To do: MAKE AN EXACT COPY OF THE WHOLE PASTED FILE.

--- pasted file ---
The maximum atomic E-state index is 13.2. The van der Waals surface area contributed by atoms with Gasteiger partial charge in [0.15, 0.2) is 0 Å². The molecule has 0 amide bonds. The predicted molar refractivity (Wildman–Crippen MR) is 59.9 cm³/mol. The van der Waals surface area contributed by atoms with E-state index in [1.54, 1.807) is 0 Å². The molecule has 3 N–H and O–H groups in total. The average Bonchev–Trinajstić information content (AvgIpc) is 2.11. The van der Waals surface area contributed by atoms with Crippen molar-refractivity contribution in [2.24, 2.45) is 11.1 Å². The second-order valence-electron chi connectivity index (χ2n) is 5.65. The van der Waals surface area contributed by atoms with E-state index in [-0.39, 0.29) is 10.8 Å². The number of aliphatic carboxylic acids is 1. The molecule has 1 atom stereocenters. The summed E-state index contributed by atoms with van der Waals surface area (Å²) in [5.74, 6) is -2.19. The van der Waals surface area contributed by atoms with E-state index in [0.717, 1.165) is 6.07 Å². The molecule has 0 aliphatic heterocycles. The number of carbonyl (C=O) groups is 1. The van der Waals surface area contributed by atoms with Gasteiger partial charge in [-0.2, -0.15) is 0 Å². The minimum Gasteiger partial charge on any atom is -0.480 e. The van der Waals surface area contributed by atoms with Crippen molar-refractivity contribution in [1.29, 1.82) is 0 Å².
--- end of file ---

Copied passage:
The maximum atomic E-state index is 13.2. The van der Waals surface area contributed by atoms with Gasteiger partial charge in [0.15, 0.2) is 0 Å². The molecule has 0 amide bonds. The predicted molar refractivity (Wildman–Crippen MR) is 59.9 cm³/mol. The van der Waals surface area contributed by atoms with E-state index in [1.54, 1.807) is 0 Å². The molecule has 3 N–H and O–H groups in total. The average Bonchev–Trinajstić information content (AvgIpc) is 2.11. The van der Waals surface area contributed by atoms with Crippen molar-refractivity contribution in [2.24, 2.45) is 11.1 Å². The second-order valence-electron chi connectivity index (χ2n) is 5.65. The van der Waals surface area contributed by atoms with E-state index in [-0.39, 0.29) is 10.8 Å². The number of aliphatic carboxylic acids is 1. The molecule has 1 atom stereocenters. The summed E-state index contributed by atoms with van der Waals surface area (Å²) in [5.74, 6) is -2.19. The van der Waals surface area contributed by atoms with E-state index in [0.717, 1.165) is 6.07 Å². The molecule has 0 aliphatic heterocycles. The number of carbonyl (C=O) groups is 1. The van der Waals surface area contributed by atoms with Gasteiger partial charge in [-0.2, -0.15) is 0 Å². The minimum Gasteiger partial charge on any atom is -0.480 e. The van der Waals surface area contributed by atoms with Crippen molar-refractivity contribution in [1.29, 1.82) is 0 Å².